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Serving Uncle Sam: A Military Life in WWll

Gerald Schwartz USAAC 1940 - 1945

   

Chapter 53: Dive Bombing Northern Italy. Attacked by Ju-88. Destroying 6 Me109s.

April 22, 1944: Alto, Corsica. The last couple of days were fairly quite. In two dive-bombing missions over Northern Italy near Florence, our planes shot up more railroad trains and motor transport in compliance with our specific instructions to destroy all German supplies and troops moving down from Austria to the Italian front.

Today however things are different. The weather has cleared and we had three missions over Northern Italy, dive bombing and strafing Enemy communication lines, and a railroad bridge. Major Benedict was on one of those missions and he skip-bombed a 1000 pound delayed-action bomb into the mouth of a railroad tunnel. The ensuing explosion completely wrecked the tunnel!

The whole group had a total of 9 missions today. There was a German Ju-88 medium bomber over the camp area today, probably taking pictures. All our ack-ack heavies opened up on him but were unable to hit him. There was a recommendation on our bulletin board today from General Brereton, commending us for the critical support we are providing our soldiers on the front line.

April 23, 1944; our squadron flew three missions today and destroy and three tunnels. My regular pilot, Lt. Williams went home today. We got 12 new pilots today replacing those lost in combat or rotated home. In the early hours of the morning we were awakened by the firing of heavy ack-ack guns nearby. We could see flares lighting up the sky possibly 20 miles away near the coast. The next morning we were told that a German destroyer had shelled Bastia from the sea, while a few German planes dropped flares to light up the harbor area.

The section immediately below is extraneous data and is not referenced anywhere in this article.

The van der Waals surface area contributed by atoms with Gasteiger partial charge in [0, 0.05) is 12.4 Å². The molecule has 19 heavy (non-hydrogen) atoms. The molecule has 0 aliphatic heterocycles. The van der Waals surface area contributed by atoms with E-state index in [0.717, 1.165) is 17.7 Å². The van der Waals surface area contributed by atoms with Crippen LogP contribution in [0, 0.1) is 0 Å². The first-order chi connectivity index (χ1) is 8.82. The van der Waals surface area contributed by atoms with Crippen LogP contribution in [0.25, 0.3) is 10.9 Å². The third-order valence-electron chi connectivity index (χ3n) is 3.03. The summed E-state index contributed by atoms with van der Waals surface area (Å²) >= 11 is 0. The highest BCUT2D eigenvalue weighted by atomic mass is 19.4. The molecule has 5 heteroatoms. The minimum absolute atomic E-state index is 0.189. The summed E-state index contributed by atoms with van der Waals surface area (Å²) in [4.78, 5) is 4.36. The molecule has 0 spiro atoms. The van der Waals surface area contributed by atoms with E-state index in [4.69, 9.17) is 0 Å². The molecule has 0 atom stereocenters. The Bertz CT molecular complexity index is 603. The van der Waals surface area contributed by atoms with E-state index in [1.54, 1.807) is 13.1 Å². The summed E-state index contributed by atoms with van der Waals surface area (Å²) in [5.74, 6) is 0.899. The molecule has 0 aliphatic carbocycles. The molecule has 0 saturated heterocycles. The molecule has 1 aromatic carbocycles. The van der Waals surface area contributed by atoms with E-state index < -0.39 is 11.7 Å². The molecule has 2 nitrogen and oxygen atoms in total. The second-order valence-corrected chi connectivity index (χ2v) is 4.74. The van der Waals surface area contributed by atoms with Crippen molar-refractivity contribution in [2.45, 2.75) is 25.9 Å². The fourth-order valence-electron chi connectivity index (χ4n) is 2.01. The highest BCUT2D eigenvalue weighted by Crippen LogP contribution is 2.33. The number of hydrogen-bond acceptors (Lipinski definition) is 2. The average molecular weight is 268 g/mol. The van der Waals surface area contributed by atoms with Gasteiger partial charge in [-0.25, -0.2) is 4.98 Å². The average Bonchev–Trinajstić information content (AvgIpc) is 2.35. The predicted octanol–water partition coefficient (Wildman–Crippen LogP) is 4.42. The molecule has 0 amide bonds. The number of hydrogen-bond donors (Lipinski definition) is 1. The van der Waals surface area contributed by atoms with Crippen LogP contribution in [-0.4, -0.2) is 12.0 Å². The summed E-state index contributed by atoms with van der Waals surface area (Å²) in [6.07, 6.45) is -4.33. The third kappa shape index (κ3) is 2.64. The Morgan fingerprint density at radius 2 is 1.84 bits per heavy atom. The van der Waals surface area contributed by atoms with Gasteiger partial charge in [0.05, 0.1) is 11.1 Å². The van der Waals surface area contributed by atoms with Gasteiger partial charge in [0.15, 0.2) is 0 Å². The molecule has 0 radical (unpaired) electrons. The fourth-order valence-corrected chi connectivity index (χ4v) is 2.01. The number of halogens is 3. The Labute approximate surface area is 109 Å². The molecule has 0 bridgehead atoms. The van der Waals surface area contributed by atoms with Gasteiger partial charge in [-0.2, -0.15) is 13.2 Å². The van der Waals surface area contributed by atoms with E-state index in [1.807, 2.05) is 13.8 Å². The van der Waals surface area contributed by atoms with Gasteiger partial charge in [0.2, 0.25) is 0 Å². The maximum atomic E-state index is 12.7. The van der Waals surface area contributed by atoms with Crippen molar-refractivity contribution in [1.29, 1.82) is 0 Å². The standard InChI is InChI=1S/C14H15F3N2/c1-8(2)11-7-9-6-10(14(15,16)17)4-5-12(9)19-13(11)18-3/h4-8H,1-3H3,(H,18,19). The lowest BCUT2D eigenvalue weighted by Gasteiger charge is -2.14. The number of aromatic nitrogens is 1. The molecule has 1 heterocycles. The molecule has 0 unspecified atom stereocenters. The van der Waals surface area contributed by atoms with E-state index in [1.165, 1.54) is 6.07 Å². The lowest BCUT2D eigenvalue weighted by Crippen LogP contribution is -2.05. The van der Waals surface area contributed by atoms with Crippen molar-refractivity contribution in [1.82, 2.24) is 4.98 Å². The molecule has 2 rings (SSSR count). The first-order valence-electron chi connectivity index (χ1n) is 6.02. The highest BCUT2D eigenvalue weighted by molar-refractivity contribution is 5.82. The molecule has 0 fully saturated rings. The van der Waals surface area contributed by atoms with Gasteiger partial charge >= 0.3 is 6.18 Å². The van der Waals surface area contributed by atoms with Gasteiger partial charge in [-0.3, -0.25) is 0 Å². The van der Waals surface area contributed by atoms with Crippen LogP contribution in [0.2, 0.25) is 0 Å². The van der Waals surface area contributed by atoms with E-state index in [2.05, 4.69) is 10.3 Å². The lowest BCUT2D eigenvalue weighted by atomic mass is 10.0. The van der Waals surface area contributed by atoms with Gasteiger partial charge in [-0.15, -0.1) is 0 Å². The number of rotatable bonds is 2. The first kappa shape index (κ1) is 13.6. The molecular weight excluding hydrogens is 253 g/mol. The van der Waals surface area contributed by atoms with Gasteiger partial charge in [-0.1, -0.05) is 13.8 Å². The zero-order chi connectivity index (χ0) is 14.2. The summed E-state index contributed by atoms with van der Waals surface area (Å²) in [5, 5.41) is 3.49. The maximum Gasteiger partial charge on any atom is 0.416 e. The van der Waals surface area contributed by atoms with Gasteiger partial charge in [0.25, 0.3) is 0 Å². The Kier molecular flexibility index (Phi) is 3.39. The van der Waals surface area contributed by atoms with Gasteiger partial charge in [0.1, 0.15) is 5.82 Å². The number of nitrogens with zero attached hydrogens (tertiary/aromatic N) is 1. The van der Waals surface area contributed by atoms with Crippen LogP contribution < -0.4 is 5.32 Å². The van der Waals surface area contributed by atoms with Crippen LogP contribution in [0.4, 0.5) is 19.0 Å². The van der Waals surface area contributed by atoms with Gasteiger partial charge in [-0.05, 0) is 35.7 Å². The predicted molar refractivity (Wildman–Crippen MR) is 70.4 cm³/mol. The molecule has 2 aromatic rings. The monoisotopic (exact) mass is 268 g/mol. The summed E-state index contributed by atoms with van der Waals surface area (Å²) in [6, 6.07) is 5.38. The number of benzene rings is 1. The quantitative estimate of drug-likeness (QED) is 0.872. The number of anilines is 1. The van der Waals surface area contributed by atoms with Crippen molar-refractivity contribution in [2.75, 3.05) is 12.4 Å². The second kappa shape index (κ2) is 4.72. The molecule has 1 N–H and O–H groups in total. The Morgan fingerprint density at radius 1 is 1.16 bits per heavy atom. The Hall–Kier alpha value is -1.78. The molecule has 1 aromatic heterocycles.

There were three accidents on the airfield today, however no one was injured. Lt. McCoy of our squadron went off the runway as he was taking off. His landing gear collapsed and the gasoline-filled belly-tank and two 500 Lb. bombs broke loose. Fortunately the plane did not catch fire and the bombs did not explode! He was OK, but the plane was a total loss.

April 24, 1944: There was action today. On a 6.30 AM mission of 12 Planes, they dive-bombed a convoy of 7 small German and Italian boats. No direct hits but several near misses. In another mission was against German airfields near Florence in Northern Italy, we destroyed 6 ME-109 Fighters on the ground. There was a training mission today for some of the new pilots.

April 25, 1944. They woke us up at 4 AM this morning, I did a pre-flight inspection of my plane and I had to taxi it in the dark to the flying line. The planes took off at 6 AM . They dive-bombed and strafed two German destroyers off the coast. No hits, but several near misses. There was another mission at 2 PM, in which we dive-bombed a bridge successfully.

Lt. Bettinger flew my plane twice today, without suffering any damage. We are told that our squadron will set a record for bombs dropped. We expect to drop over 200 tons this month!

I visited my Spanish friends at their tent tonight and we sang songs while Juan supplied the music with his accordion. These visits are providing an opportunity for me to practice speaking Spanish.

So ends part 53 of my wartime memoirs.

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